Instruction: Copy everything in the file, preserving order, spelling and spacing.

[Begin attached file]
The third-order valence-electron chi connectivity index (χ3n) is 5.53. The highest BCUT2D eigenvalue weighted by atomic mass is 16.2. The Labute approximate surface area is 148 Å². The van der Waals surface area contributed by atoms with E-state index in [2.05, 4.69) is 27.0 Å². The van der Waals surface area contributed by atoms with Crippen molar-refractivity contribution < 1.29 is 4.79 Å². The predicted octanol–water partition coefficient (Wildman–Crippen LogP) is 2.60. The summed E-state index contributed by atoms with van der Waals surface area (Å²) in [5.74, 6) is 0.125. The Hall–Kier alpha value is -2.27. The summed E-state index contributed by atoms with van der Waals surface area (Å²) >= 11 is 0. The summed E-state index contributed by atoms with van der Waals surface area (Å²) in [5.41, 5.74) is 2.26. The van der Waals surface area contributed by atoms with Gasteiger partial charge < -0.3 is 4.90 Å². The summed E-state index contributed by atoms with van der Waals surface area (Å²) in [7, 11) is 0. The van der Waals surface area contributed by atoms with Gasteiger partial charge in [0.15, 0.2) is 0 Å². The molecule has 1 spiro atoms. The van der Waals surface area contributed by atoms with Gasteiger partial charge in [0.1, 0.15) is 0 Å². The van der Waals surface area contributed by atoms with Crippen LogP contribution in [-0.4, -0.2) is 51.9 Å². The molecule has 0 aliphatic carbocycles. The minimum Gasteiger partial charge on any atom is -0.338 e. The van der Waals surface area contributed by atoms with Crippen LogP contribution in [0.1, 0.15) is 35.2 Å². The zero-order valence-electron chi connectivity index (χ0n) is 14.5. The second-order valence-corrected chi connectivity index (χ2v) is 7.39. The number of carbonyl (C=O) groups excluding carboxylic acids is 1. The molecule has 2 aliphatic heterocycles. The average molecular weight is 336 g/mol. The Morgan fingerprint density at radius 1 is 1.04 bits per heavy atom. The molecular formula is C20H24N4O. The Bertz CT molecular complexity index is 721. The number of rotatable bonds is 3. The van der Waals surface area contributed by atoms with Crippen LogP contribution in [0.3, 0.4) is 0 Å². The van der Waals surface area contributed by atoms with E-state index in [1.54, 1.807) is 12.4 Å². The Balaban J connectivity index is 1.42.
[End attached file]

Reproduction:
The third-order valence-electron chi connectivity index (χ3n) is 5.53. The highest BCUT2D eigenvalue weighted by atomic mass is 16.2. The Labute approximate surface area is 148 Å². The van der Waals surface area contributed by atoms with E-state index in [2.05, 4.69) is 27.0 Å². The van der Waals surface area contributed by atoms with Crippen molar-refractivity contribution < 1.29 is 4.79 Å². The predicted octanol–water partition coefficient (Wildman–Crippen LogP) is 2.60. The summed E-state index contributed by atoms with van der Waals surface area (Å²) in [5.74, 6) is 0.125. The Hall–Kier alpha value is -2.27. The summed E-state index contributed by atoms with van der Waals surface area (Å²) >= 11 is 0. The summed E-state index contributed by atoms with van der Waals surface area (Å²) in [5.41, 5.74) is 2.26. The van der Waals surface area contributed by atoms with Gasteiger partial charge < -0.3 is 4.90 Å². The summed E-state index contributed by atoms with van der Waals surface area (Å²) in [7, 11) is 0. The van der Waals surface area contributed by atoms with Gasteiger partial charge in [0.15, 0.2) is 0 Å². The molecule has 1 spiro atoms. The van der Waals surface area contributed by atoms with Gasteiger partial charge in [0.1, 0.15) is 0 Å². The van der Waals surface area contributed by atoms with Crippen LogP contribution in [-0.4, -0.2) is 51.9 Å². The molecule has 0 aliphatic carbocycles. The minimum Gasteiger partial charge on any atom is -0.338 e. The van der Waals surface area contributed by atoms with Crippen LogP contribution in [0.1, 0.15) is 35.2 Å². The zero-order valence-electron chi connectivity index (χ0n) is 14.5. The second-order valence-corrected chi connectivity index (χ2v) is 7.39. The number of carbonyl (C=O) groups excluding carboxylic acids is 1. The molecule has 2 aliphatic heterocycles. The average molecular weight is 336 g/mol. The Morgan fingerprint density at radius 1 is 1.04 bits per heavy atom. The molecular formula is C20H24N4O. The Bertz CT molecular complexity index is 721. The number of rotatable bonds is 3. The van der Waals surface area contributed by atoms with Crippen LogP contribution in [0.3, 0.4) is 0 Å². The van der Waals surface area contributed by atoms with E-state index in [1.54, 1.807) is 12.4 Å². The Balaban J connectivity index is 1.42.